Once again, the challenge of how to constrain rising health care expenditures has caught the public interest, stimulated by concerns over rising federal debt and limited ability to generate tax revenues. I recently chronicled my unsuccessful efforts at stimulating medical cost containment from both academic and foundation positions (1971–2002) in the April 23, 2011 issue of the Archives of Internal Medicine. What I did not relate was how hard it was to put into practice for my own family the principles I had been espousing all those years.
Mom and Dad moved to El Cerrito, California, in 1954, into a small house north of Berkeley with a splendid view of the Golden Gate Bridge. Around age 80, Mom slipped into the early phases of Alzheimer’s dementia. Dad made the decision to keep her home, where she remained until her death at age 91. She had home health aides, and was comfortable, although it was painful to watch her previously keen intelligence fade month by month. Before she became ill, Mom and Dad had asked me how to prevent falling into the patterns of aggressive care, like cancer chemotherapy for advanced disease, that had befallen several of their friends. “Easy,” I replied, “your physicians were trained at the UCSF program that I headed, and they have lots of good common sense.”
Even so, there were problems. Mom’s primary care physician was evaluated on criteria that included percentages of patients receiving Pap smears and mammograms, so Mom got those every year even though she was not a surgical candidate. And then there was the painful procedure for a facial basal cell carcinoma that was performed to prevent subsequent spread and scarring; that occurred at a time when she had stopped talking and had to be fed. I found it difficult, during my cross-country visits, to persuade the devoted attendants and my father to forgo those interventions. I also felt uncomfortable. Was I being callous by denying my own mother medical care that experts thought she needed? Still, Mom had what we might consider a “good death” at home, under hospice care, and with small doses of morphine the last few days.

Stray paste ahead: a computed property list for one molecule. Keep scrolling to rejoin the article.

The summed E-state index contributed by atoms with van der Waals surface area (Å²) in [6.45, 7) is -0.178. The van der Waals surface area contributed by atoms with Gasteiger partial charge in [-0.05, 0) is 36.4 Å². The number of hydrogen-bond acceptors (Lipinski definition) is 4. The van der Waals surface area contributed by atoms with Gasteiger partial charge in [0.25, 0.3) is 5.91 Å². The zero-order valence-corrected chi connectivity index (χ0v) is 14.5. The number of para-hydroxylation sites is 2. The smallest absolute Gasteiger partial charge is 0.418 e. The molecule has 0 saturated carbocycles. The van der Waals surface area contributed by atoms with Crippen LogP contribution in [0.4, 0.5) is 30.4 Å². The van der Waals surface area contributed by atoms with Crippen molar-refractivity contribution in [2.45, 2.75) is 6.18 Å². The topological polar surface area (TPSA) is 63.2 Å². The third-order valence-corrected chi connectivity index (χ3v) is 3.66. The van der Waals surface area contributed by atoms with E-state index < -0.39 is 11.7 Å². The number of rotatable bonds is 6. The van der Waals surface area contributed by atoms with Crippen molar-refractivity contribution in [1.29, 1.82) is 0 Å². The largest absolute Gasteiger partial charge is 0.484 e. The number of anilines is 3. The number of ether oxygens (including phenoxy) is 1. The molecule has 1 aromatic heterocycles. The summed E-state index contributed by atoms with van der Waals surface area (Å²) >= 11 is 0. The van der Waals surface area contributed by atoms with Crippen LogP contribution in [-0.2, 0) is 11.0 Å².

When we moved back to the Bay Area the year after Mom died, I helped to manage Dad’s care more directly. He was adamant about not going to a nursing home, and was quite independent until age 97. But his intermittent atrial fibrillation met guideline standards for anticoagulation, and I had to persuade his very good general internist that Dad’s habit of climbing on ladders and sometimes falling during outdoor repair work did not make him a good candidate for the anticoagulant Coumadin.
Ultimately, even this stalwart patriarch weakened, and we recruited a set of devoted home care attendants to come in and help. Dad’s smoking habit, which he fortunately quit in his 50s, had left him with a chronic cough that alarmed the attendants. There were frequent calls to 911, which resulted in a cascade of trips to the local emergency room and multiple tests and x-rays. I made up a sign that asked that I be contacted before calling 911, and all the attendants agreed that was a reasonable plan.
But one night an attendant became alarmed, called the wrong number, and when she heard a message that the phone was out of service she panicked and called 911. Dad was transported to a different hospital from the one that he usually frequented. I was called the next morning and told that he had pneumonia and needed hospitalization. I promptly drove over, reviewed the chest x-ray with the emergency physician, and offered that the x-ray findings might be chronic rather than acute (the old films were at his usual hospital, so they couldn’t be compared). We agreed that he could probably come home, and Dad was delighted. A year and a half later, he died quietly at home, shortly after his 99th birthday, again assisted at the end by hospice. The probable diagnosis was primary frailty.
What I just described is a good outcome. Both my parents got what they wanted – a long life, no hospitalizations, and the opportunity to die at home. But in spite of the fact that they had a physician son, personal primary care physicians who believed in restraint, and devoted caregivers, it still required active management to keep them off the treadmill of aggressive medical interventions. In a culture where withholding care is seen as rationing or worse, and where sins of medical omission are scrutinized more closely than sins of medical commission, restraining medical expenditures will not be easy. At the very least, I look forward to a time when these issues can be discussed in public without finger-pointing or acrimony. That time is not yet here.
Steven A. Schroeder, M.D., 73, is a professor at the University of California, San Francisco; director of the Smoking Cessation Leadership Center; and former CEO of the Robert Wood Johnson Foundation. This commentary was first published by the Institute of Medicine.